Farmers holding back on investing in diversification, survey finds

Nearly 40% of farmers said they plan to increase diversification in the next five years, but many are waiting for details on farm support systems and assessing the implications of the cost-of-living crisis.

The annual NFU Mutual diversification survey found that 37% of farmers plan to increase diversification in the next five years, a rise of 3% compared to 2021’s figures. Of those farmers who are yet to diversify, 11% said they now plan to do so in the next five years.

A further poll revealed that nearly half of those surveyed (46%) are currently diversifying to boost farm incomes. The most common reason (29%) was safeguarding their farm’s future. Other reasons included providing new opportunities for family members (18%) or seeking to make use of redundant farm buildings (7%).

The energy crisis is also having a radical impact on future farm diversification plans, NFU Mutual said. Its latest poll revealed that seven in 10 respondents (72%) believe renewables are now the enterprise most likely to be successful in the future.

In 2022, holiday accommodation – camping, glamping, caravan sites, B&B and holiday cottages –  were the most popular diversifications developed by farmers, according to the findings. In joint second place were renewable energy and non-holiday property letting.

Earlier this year, research with over 1,650 farmers revealed that income from diversification represented 12% of a farm business’ total income (down from 16% in 2021). The post-lockdown ‘staycation’ boom supported income from ag tourism, but a rise in farm output prices pushed overall farm income above the previous year’s figure, NFU Mutual said.

“Not surprising” plans are being paused

NFU Mutual farm insurance specialist Chris Walsh said: “For many farmers diversification is now essential to keep a decent income flowing into their business with high input costs seriously affecting profitability in every sector of agriculture and horticulture.

“Today farm diversification is a sophisticated sector of the rural economy, providing significant income and employment opportunities in the countryside. It also gives the public the opportunity to visit the heart of our spectacular countryside and enjoy our excellent food straight from the grower.

“Farmers’ renewable energy schemes are providing an increasing amount of the nation’s power, reducing reliance on fossil fuels and helping us towards the net carbon zero goal.”

Mr Walsh said he is “not surprised” that some farmers have put their plans on hold plans while waiting for further details of an expected new government farm support scheme. “For new ventures involving the public, such as holiday accommodation, food processing and retailing, it’s now vital to assess the likely impact of the cost-of-living crisis on public spending,” he concluded.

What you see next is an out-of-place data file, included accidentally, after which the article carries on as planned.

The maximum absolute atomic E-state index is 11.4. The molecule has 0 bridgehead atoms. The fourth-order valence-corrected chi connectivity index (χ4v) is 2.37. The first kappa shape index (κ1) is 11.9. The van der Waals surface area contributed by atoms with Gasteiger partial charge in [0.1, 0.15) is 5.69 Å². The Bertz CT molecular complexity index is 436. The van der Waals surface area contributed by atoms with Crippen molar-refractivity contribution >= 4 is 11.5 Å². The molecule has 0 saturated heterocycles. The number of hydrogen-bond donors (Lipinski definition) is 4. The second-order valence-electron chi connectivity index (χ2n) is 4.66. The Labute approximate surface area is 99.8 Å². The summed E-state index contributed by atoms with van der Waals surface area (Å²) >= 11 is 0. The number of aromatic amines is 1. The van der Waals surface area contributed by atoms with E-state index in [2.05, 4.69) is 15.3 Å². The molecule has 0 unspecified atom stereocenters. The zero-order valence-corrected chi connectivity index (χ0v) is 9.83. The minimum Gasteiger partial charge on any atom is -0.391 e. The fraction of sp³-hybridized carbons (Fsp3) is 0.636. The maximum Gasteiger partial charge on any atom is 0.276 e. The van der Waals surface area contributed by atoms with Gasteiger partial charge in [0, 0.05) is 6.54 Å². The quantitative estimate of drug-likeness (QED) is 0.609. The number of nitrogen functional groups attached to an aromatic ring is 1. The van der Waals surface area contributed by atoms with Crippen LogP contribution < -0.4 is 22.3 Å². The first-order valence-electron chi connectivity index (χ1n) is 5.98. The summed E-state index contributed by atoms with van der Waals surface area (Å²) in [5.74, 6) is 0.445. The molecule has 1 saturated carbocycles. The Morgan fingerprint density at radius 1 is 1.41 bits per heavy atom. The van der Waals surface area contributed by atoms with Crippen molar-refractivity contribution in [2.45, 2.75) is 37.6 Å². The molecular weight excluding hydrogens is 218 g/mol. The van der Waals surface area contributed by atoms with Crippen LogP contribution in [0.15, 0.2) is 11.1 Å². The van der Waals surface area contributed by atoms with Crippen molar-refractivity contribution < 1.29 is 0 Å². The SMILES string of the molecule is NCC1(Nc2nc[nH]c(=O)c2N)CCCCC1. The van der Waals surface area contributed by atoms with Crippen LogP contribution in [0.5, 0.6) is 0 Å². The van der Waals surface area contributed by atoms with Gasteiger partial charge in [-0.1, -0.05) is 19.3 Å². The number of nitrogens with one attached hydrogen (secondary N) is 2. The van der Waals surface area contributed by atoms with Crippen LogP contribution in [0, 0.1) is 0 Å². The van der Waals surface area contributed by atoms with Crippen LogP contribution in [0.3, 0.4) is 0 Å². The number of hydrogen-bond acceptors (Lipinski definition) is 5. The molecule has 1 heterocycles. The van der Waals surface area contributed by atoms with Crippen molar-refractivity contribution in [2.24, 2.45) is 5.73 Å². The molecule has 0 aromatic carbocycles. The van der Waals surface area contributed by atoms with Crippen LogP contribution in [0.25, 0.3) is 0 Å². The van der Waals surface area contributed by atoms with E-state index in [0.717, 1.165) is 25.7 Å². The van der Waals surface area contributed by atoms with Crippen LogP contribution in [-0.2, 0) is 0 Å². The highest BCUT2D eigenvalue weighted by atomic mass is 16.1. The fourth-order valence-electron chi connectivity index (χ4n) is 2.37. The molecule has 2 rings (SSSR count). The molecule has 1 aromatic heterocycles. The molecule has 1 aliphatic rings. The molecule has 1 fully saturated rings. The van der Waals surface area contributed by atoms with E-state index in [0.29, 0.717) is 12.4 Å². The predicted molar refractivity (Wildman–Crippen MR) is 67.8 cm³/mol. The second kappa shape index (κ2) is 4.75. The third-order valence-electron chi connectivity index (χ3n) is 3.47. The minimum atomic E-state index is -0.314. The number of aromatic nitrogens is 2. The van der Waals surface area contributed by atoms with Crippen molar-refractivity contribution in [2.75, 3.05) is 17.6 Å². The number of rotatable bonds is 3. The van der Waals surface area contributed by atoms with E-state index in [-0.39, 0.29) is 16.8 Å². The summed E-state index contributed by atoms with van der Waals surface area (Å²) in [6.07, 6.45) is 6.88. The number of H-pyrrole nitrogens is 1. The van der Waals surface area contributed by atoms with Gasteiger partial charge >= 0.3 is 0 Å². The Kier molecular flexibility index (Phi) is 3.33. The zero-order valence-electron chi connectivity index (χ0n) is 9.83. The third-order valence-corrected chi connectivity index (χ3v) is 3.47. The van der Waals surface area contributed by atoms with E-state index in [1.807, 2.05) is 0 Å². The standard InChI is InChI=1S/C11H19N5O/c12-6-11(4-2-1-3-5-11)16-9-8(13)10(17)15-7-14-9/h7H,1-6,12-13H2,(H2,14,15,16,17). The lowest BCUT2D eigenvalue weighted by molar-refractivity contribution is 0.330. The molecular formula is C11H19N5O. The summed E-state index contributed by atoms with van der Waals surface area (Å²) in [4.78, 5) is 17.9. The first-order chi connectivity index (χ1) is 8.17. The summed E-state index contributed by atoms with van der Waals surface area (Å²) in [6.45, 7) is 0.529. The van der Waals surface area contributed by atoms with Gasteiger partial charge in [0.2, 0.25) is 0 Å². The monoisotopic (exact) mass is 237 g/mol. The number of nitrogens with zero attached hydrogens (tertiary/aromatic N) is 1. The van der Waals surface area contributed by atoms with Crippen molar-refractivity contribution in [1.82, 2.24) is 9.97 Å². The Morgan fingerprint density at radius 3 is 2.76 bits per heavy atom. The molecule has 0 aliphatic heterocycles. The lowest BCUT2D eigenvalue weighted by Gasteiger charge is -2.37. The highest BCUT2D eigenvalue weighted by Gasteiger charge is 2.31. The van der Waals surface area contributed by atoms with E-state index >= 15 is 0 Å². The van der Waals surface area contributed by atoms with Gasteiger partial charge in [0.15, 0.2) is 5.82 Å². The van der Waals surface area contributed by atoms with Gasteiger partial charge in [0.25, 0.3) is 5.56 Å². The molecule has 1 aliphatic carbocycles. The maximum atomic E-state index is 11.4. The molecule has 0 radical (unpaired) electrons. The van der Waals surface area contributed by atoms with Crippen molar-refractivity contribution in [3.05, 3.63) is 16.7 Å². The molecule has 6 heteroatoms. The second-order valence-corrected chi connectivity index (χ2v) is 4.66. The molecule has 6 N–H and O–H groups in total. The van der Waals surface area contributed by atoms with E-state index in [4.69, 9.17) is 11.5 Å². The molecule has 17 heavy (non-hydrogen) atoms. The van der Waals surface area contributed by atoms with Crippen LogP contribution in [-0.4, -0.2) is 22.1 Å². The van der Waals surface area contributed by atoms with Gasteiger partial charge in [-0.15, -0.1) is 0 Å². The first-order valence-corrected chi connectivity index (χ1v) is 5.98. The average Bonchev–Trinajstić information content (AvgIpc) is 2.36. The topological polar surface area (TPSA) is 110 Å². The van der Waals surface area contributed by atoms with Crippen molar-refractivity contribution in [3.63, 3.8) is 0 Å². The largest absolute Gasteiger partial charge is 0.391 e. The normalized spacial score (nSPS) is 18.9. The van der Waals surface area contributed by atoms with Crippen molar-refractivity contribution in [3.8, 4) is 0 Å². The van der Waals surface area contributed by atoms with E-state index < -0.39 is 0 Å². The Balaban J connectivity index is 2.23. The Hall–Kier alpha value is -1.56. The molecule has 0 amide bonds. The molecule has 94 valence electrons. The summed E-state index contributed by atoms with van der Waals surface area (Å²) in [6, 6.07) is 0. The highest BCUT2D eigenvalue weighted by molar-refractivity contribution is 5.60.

NFU Mutual has launched a new Diversification Hub to help farmers understand the opportunities and risks involved.

Financial planning

Diversification can trigger the need for a financial planning review. Partnership and shareholder agreements, wills, and protection cover should all be revisited to make sure they reflect the diversified business. Diversifying can also have significant impacts on your inheritance tax liabilities, NFU Mutual advised.

NFU Mutual chartered financial planner Sean McCann said before diversifying, it’s important to consider the inheritance tax implications, to avoid large and unexpected bills.

“Many family farms benefit from Agricultural Property Relief (APR) and Business Property Relief (BPR), which can reduce or eliminate inheritance tax on farming and other business assets.

“A key requirement in securing APR is that the land or buildings must be occupied for agriculture, so converting farm buildings and letting them out for non-agricultural use, such as workshops, storage units or residential letting, will normally mean that APR is lost.

“In order to get BPR, the land or buildings must normally be used for trading rather than investment purposes. Diversifications that involve collecting rent with minimal management or provision of services, are likely to be treated as investments and so less likely to qualify for BPR.

“Getting the structure of the diversified business right can help preserve valuable inheritance tax reliefs.”

Visit NFU Mutual’s new diversification hub for more advice and case studies:

NFU Mutual’s diversification checklist:

  • Evaluate whether you have the skills, resources and commitment to make diversification work for you
  • Thoroughly review your farm business and identify strengths and areas where you can add value to your existing model
  • Make a full and frank assessment of your assets – including people, land, location and buildings
  • Thoroughly research the market, local demand, and existing competition for your proposed diversification
  • Work closely with planners and highway authorities to avoid problems when your plans are advanced
  • Research the likely availability of local workers – often a challenge for hospitality or retail diversifications in remote locations
  • Consider health and safety issues at planning stage to avoid having to make expensive changes later on.

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